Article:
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Safe Space: Continuing the dialogue

Whitney Martin is a 2016 Carleton graduate with a Bachelor degree in Science, Neuroscience & Mental Health.

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Safe Space: Continuing the dialogue

Whitney Martin is a 2016 Carleton graduate with a Bachelor degree in Science, Neuroscience & Mental Health.

Warning that some of the content below is disturbing.

“I feel discussion is critical to understand how decisions and situations can impact everyone involved, [however] discussions that undermine someone else’s beliefs do not create a space where we can feel comfortable being who we are,” says Martin.

On Saturday, Oct. 29th,  I joined my group of friends for our annual trip to Saunder’s Farm to celebrate one of our favourite times of the year, Halloween. While we were sitting in the Tavern, we noticed a man wearing a shirt that said “If you are gay, don’t approach me, I’ll kill you”. We informed staff, however on the busiest night of the year, the communication lagged and the man walked away. On Oct. 31st, I made a post on Facebook with the intention to show my friends and family that people with this view of the LGBTQ+ community are present in Ottawa and that my friends and I will not stand for it. I never imagined that the story would be shared thousands of times, spark such discussion, and make national news – but I’m glad it did. The power of social media was able to not only uncover the name of the individual, but also uncover that this man was not alone in his views and open threats. Rather, there is a group that this man is a part of that have united to spread this hatred.

WhitneyIIPhoto taken by Greg Gallant at Saunder’s Farm the day of the incident. The post and caption written by Whitney Martin went viral overnight. It had more than a thousand comments and nearly two thousand shares.

Click the link for a follow-up CTV News story: http://ottawa.ctvnews.ca/video?clipId=985116&binId=1.1164511&playlistPageNum=1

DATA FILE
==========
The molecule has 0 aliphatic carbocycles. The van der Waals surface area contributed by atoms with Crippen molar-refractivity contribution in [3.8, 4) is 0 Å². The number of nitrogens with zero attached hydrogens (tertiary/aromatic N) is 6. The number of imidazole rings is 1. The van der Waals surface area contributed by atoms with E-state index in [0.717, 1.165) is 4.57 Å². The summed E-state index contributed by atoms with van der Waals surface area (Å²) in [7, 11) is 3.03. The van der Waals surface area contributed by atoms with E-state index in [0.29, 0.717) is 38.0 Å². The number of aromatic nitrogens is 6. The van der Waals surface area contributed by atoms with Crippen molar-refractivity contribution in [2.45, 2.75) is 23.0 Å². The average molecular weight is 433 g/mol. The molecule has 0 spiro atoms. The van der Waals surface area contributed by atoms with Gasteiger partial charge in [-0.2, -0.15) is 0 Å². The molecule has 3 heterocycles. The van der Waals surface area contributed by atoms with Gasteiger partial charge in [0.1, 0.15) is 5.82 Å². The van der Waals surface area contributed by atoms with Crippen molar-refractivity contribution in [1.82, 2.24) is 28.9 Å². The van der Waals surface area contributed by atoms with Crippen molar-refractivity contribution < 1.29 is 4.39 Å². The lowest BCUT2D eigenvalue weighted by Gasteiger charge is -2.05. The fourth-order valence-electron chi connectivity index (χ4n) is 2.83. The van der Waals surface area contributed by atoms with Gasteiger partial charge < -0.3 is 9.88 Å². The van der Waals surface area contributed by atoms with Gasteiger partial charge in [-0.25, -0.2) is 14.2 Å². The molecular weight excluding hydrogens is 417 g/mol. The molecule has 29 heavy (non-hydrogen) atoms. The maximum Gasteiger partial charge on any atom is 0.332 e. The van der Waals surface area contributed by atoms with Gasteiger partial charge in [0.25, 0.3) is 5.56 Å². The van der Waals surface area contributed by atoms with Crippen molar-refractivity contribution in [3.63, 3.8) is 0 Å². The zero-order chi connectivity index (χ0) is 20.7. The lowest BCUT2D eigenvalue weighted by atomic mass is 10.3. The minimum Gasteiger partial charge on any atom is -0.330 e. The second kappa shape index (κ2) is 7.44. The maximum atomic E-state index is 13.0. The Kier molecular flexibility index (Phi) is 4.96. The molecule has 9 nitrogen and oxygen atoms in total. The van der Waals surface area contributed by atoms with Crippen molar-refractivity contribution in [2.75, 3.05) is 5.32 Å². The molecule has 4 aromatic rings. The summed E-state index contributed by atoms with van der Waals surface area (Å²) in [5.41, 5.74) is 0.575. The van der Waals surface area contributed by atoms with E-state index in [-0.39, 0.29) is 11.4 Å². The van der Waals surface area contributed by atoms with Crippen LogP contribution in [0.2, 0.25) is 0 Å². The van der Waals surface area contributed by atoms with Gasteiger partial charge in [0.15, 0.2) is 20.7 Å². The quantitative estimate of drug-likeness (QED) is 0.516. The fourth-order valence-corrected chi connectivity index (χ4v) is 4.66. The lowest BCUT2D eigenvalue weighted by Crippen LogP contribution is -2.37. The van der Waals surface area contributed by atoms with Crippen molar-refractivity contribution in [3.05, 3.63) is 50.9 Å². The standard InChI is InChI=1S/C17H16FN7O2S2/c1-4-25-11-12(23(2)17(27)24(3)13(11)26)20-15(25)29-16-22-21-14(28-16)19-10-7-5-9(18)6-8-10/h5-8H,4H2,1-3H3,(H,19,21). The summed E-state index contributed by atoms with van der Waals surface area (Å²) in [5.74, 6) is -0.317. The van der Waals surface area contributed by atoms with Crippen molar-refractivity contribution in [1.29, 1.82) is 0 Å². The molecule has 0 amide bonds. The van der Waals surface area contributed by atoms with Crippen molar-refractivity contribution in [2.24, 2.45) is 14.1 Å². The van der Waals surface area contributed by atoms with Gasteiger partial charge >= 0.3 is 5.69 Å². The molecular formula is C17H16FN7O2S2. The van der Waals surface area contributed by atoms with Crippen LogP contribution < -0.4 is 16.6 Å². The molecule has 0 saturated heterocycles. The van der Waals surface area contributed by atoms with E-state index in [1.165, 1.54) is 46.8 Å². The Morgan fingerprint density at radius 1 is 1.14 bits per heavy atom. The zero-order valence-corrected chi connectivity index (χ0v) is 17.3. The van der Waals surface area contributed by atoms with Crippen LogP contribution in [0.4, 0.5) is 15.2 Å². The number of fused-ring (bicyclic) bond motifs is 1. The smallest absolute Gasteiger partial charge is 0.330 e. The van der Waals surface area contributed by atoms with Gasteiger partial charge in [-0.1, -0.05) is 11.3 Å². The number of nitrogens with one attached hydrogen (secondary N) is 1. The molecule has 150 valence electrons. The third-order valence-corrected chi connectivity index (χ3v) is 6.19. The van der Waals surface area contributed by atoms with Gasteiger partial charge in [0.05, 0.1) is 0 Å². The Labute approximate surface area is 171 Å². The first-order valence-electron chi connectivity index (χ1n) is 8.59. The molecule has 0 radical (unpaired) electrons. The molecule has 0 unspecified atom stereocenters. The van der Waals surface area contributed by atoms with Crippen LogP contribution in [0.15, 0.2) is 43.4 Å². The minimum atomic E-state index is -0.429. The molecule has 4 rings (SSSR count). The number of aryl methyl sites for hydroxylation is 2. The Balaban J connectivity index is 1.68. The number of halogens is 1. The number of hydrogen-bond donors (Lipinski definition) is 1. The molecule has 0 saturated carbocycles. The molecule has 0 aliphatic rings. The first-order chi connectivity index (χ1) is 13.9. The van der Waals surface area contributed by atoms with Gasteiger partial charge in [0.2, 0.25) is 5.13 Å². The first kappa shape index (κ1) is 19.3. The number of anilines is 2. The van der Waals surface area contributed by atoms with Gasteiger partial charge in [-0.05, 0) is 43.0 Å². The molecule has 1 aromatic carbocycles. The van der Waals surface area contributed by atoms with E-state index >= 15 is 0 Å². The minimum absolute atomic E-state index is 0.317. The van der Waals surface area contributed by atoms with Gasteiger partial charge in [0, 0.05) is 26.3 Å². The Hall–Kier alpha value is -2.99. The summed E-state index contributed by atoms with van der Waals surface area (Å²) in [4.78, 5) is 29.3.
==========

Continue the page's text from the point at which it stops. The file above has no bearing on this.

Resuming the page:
“Carleton’s Safe Space policy is something that I will live by long after graduating,” says Martin.

My experience in Ottawa had never been anything shy of supportive and inclusive. On Saturday. Oct.29th that changed. I felt scared – for myself, for my friends, for the world. It was the first time I had ever seen such hatred, right in front of my own eyes. Saunder’s Farm is a family venue that young children and their parents frequent. I can’t begin to imagine how a young person, who may be struggling with identifying their sexuality in some way, might have felt if they saw this man’s shirt. How frightened, how targeted, how angry, how discouraged they might have felt. What I noticed was that in the midst of so much hate, there is also so much love and support.

My experience in the Carleton Community was continuously respectful, engaging and safe. Carleton’s Safe Space policy is something that I will live by long after graduating. After years of involvement in the Carleton Community from Fall Orientation to Relay for Life, I deeply felt and saw the importance of having a space where everyone can feel respected no matter your religious affiliation, culture, sexual orientation, etc.

Recently, I have seen Carleton students divided surrounding the topic of a women’s only gym hour and all-inclusive washrooms. And although I feel discussion is critical to understand how decisions and situations can impact everyone involved, discussions that undermine someone else’s beliefs do not create a space where we can feel comfortable being who we are.

As a Carleton graduate, I pride myself in spending four years at a university devoted to having the most open and inclusive community possible, with students and faculty constantly striving to make changes, lean on each other, and challenge each other to stand up and make a difference.

If being a Raven taught me anything, it is that you should never be afraid to stand up for what you believe in. On Nov. 18th, the young man in the offensive shirt was charged with mischief and uttering death threats. Proof that if we stand together, we can make a difference.

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